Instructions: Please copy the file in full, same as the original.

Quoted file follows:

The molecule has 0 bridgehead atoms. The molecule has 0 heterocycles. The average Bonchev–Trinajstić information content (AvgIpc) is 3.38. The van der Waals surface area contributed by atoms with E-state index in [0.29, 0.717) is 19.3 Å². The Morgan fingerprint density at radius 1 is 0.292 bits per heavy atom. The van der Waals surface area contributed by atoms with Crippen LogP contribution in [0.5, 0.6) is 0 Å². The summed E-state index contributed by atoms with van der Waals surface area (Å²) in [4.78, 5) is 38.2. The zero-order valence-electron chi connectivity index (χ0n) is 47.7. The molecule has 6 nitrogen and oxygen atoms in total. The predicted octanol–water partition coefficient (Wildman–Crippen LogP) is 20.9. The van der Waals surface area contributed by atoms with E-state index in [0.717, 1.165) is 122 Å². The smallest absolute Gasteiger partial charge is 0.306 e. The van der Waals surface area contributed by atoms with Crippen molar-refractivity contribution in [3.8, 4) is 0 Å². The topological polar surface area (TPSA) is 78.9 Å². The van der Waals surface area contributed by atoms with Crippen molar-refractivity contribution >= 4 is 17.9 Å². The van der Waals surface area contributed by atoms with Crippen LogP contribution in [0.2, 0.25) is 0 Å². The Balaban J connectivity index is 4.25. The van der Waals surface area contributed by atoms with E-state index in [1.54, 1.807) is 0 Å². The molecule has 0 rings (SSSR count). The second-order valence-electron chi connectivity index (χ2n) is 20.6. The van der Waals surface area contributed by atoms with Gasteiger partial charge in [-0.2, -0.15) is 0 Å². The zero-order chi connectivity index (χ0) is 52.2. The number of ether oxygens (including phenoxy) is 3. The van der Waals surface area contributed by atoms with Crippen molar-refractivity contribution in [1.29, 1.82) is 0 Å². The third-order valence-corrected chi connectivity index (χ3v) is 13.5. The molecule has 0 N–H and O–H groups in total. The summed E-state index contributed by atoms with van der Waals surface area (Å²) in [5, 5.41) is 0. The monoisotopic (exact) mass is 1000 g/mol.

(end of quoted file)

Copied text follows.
The molecule has 0 bridgehead atoms. The molecule has 0 heterocycles. The average Bonchev–Trinajstić information content (AvgIpc) is 3.38. The van der Waals surface area contributed by atoms with E-state index in [0.29, 0.717) is 19.3 Å². The Morgan fingerprint density at radius 1 is 0.292 bits per heavy atom. The van der Waals surface area contributed by atoms with Crippen LogP contribution in [0.5, 0.6) is 0 Å². The summed E-state index contributed by atoms with van der Waals surface area (Å²) in [4.78, 5) is 38.2. The zero-order valence-electron chi connectivity index (χ0n) is 47.7. The molecule has 6 nitrogen and oxygen atoms in total. The predicted octanol–water partition coefficient (Wildman–Crippen LogP) is 20.9. The van der Waals surface area contributed by atoms with E-state index in [0.717, 1.165) is 122 Å². The smallest absolute Gasteiger partial charge is 0.306 e. The van der Waals surface area contributed by atoms with Crippen molar-refractivity contribution in [3.8, 4) is 0 Å². The topological polar surface area (TPSA) is 78.9 Å². The van der Waals surface area contributed by atoms with Crippen molar-refractivity contribution >= 4 is 17.9 Å². The van der Waals surface area contributed by atoms with Crippen LogP contribution in [0.2, 0.25) is 0 Å². The Balaban J connectivity index is 4.25. The van der Waals surface area contributed by atoms with E-state index in [1.54, 1.807) is 0 Å². The molecule has 0 rings (SSSR count). The second-order valence-electron chi connectivity index (χ2n) is 20.6. The van der Waals surface area contributed by atoms with Gasteiger partial charge in [-0.2, -0.15) is 0 Å². The zero-order chi connectivity index (χ0) is 52.2. The number of ether oxygens (including phenoxy) is 3. The van der Waals surface area contributed by atoms with Crippen molar-refractivity contribution in [1.29, 1.82) is 0 Å². The third-order valence-corrected chi connectivity index (χ3v) is 13.5. The molecule has 0 N–H and O–H groups in total. The summed E-state index contributed by atoms with van der Waals surface area (Å²) in [5, 5.41) is 0. The monoisotopic (exact) mass is 1000 g/mol.